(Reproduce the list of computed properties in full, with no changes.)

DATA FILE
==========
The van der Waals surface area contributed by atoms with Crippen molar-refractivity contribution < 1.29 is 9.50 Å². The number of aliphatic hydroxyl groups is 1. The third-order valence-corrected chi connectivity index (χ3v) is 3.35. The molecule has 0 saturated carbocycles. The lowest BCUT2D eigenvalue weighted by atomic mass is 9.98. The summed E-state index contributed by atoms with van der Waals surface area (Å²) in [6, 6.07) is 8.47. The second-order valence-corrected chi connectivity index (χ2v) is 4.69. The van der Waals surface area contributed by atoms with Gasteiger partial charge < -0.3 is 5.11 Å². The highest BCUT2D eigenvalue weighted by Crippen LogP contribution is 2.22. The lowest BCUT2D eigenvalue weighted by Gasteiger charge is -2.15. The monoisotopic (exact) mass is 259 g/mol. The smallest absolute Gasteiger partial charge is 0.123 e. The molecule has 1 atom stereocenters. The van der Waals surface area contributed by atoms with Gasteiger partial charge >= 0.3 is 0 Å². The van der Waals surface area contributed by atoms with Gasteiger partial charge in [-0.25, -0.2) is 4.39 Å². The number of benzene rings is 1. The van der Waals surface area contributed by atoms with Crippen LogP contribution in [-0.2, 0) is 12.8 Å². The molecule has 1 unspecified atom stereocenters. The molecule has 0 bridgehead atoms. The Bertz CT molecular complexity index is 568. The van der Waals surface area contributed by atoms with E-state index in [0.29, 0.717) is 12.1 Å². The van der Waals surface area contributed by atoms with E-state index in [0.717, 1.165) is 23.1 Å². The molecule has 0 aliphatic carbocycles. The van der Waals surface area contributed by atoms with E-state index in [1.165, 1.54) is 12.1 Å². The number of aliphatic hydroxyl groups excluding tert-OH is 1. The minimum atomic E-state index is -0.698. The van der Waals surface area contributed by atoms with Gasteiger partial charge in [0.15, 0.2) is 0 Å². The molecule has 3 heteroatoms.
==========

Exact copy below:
The van der Waals surface area contributed by atoms with Crippen molar-refractivity contribution < 1.29 is 9.50 Å². The number of aliphatic hydroxyl groups is 1. The third-order valence-corrected chi connectivity index (χ3v) is 3.35. The molecule has 0 saturated carbocycles. The lowest BCUT2D eigenvalue weighted by atomic mass is 9.98. The summed E-state index contributed by atoms with van der Waals surface area (Å²) in [6, 6.07) is 8.47. The second-order valence-corrected chi connectivity index (χ2v) is 4.69. The van der Waals surface area contributed by atoms with Gasteiger partial charge < -0.3 is 5.11 Å². The highest BCUT2D eigenvalue weighted by Crippen LogP contribution is 2.22. The lowest BCUT2D eigenvalue weighted by Gasteiger charge is -2.15. The monoisotopic (exact) mass is 259 g/mol. The smallest absolute Gasteiger partial charge is 0.123 e. The molecule has 1 atom stereocenters. The van der Waals surface area contributed by atoms with Gasteiger partial charge >= 0.3 is 0 Å². The van der Waals surface area contributed by atoms with Gasteiger partial charge in [-0.25, -0.2) is 4.39 Å². The number of benzene rings is 1. The van der Waals surface area contributed by atoms with Crippen LogP contribution in [-0.2, 0) is 12.8 Å². The molecule has 1 unspecified atom stereocenters. The molecule has 0 bridgehead atoms. The Bertz CT molecular complexity index is 568. The van der Waals surface area contributed by atoms with E-state index in [0.29, 0.717) is 12.1 Å². The van der Waals surface area contributed by atoms with E-state index in [0.717, 1.165) is 23.1 Å². The molecule has 0 aliphatic carbocycles. The van der Waals surface area contributed by atoms with E-state index in [1.165, 1.54) is 12.1 Å². The number of aliphatic hydroxyl groups excluding tert-OH is 1. The minimum atomic E-state index is -0.698. The van der Waals surface area contributed by atoms with Gasteiger partial charge in [0.15, 0.2) is 0 Å². The molecule has 3 heteroatoms.